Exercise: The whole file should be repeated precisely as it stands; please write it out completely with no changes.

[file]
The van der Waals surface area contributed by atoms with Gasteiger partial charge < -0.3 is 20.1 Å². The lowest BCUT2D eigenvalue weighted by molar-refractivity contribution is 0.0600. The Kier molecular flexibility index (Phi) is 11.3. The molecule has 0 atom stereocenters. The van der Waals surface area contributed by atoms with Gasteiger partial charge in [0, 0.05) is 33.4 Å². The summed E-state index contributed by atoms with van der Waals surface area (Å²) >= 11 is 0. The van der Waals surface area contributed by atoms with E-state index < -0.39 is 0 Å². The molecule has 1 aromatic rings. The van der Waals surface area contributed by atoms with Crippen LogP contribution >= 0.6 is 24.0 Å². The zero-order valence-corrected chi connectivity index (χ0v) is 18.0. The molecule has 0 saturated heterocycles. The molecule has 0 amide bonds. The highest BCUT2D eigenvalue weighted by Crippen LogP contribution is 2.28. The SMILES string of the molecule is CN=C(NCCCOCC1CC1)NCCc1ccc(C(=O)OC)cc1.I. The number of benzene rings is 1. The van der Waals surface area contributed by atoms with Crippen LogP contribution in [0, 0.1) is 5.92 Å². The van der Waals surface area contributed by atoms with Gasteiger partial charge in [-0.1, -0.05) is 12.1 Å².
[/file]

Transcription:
The van der Waals surface area contributed by atoms with Gasteiger partial charge < -0.3 is 20.1 Å². The lowest BCUT2D eigenvalue weighted by molar-refractivity contribution is 0.0600. The Kier molecular flexibility index (Phi) is 11.3. The molecule has 0 atom stereocenters. The van der Waals surface area contributed by atoms with Gasteiger partial charge in [0, 0.05) is 33.4 Å². The summed E-state index contributed by atoms with van der Waals surface area (Å²) >= 11 is 0. The van der Waals surface area contributed by atoms with E-state index < -0.39 is 0 Å². The molecule has 1 aromatic rings. The van der Waals surface area contributed by atoms with Crippen LogP contribution >= 0.6 is 24.0 Å². The zero-order valence-corrected chi connectivity index (χ0v) is 18.0. The molecule has 0 saturated heterocycles. The molecule has 0 amide bonds. The highest BCUT2D eigenvalue weighted by Crippen LogP contribution is 2.28. The SMILES string of the molecule is CN=C(NCCCOCC1CC1)NCCc1ccc(C(=O)OC)cc1.I. The number of benzene rings is 1. The van der Waals surface area contributed by atoms with Crippen LogP contribution in [0, 0.1) is 5.92 Å². The van der Waals surface area contributed by atoms with Gasteiger partial charge in [-0.1, -0.05) is 12.1 Å².